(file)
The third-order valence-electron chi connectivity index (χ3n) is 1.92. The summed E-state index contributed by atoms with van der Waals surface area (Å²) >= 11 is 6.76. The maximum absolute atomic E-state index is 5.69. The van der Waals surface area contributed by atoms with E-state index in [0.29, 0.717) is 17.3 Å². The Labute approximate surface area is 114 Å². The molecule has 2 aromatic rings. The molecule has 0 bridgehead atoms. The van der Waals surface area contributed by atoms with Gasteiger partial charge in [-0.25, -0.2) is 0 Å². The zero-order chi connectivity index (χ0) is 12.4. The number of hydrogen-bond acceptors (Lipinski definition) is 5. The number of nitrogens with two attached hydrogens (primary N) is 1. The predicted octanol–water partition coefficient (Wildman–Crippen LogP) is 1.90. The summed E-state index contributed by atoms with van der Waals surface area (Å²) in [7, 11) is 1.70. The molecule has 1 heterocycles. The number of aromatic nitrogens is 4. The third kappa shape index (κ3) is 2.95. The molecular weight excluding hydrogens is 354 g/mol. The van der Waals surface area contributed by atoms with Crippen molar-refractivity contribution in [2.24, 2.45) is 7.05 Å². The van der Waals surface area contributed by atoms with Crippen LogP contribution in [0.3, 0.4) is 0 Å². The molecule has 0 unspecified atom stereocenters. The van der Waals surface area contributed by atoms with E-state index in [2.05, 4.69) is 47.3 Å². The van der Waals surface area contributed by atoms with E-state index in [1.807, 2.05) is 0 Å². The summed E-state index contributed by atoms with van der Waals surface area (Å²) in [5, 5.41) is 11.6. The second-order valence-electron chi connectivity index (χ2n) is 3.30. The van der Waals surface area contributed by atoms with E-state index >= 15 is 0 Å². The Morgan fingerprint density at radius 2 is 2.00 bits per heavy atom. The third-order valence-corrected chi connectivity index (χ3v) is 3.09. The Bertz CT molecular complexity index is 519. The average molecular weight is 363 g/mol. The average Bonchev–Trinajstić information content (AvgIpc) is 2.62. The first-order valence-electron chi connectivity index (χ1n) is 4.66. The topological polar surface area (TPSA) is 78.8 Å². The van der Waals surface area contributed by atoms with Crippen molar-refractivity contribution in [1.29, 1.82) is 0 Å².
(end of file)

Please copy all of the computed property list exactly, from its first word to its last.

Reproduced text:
The third-order valence-electron chi connectivity index (χ3n) is 1.92. The summed E-state index contributed by atoms with van der Waals surface area (Å²) >= 11 is 6.76. The maximum absolute atomic E-state index is 5.69. The van der Waals surface area contributed by atoms with E-state index in [0.29, 0.717) is 17.3 Å². The Labute approximate surface area is 114 Å². The molecule has 2 aromatic rings. The molecule has 0 bridgehead atoms. The van der Waals surface area contributed by atoms with Gasteiger partial charge in [-0.25, -0.2) is 0 Å². The zero-order chi connectivity index (χ0) is 12.4. The number of hydrogen-bond acceptors (Lipinski definition) is 5. The number of nitrogens with two attached hydrogens (primary N) is 1. The predicted octanol–water partition coefficient (Wildman–Crippen LogP) is 1.90. The summed E-state index contributed by atoms with van der Waals surface area (Å²) in [7, 11) is 1.70. The molecule has 1 heterocycles. The number of aromatic nitrogens is 4. The third kappa shape index (κ3) is 2.95. The molecular weight excluding hydrogens is 354 g/mol. The van der Waals surface area contributed by atoms with Crippen molar-refractivity contribution in [2.24, 2.45) is 7.05 Å². The van der Waals surface area contributed by atoms with Crippen LogP contribution in [0.3, 0.4) is 0 Å². The molecule has 0 unspecified atom stereocenters. The van der Waals surface area contributed by atoms with E-state index in [2.05, 4.69) is 47.3 Å². The van der Waals surface area contributed by atoms with E-state index in [1.807, 2.05) is 0 Å². The summed E-state index contributed by atoms with van der Waals surface area (Å²) in [5, 5.41) is 11.6. The second-order valence-electron chi connectivity index (χ2n) is 3.30. The van der Waals surface area contributed by atoms with E-state index >= 15 is 0 Å². The Morgan fingerprint density at radius 2 is 2.00 bits per heavy atom. The third-order valence-corrected chi connectivity index (χ3v) is 3.09. The Bertz CT molecular complexity index is 519. The average molecular weight is 363 g/mol. The average Bonchev–Trinajstić information content (AvgIpc) is 2.62. The first-order valence-electron chi connectivity index (χ1n) is 4.66. The topological polar surface area (TPSA) is 78.8 Å². The van der Waals surface area contributed by atoms with Crippen molar-refractivity contribution in [1.29, 1.82) is 0 Å².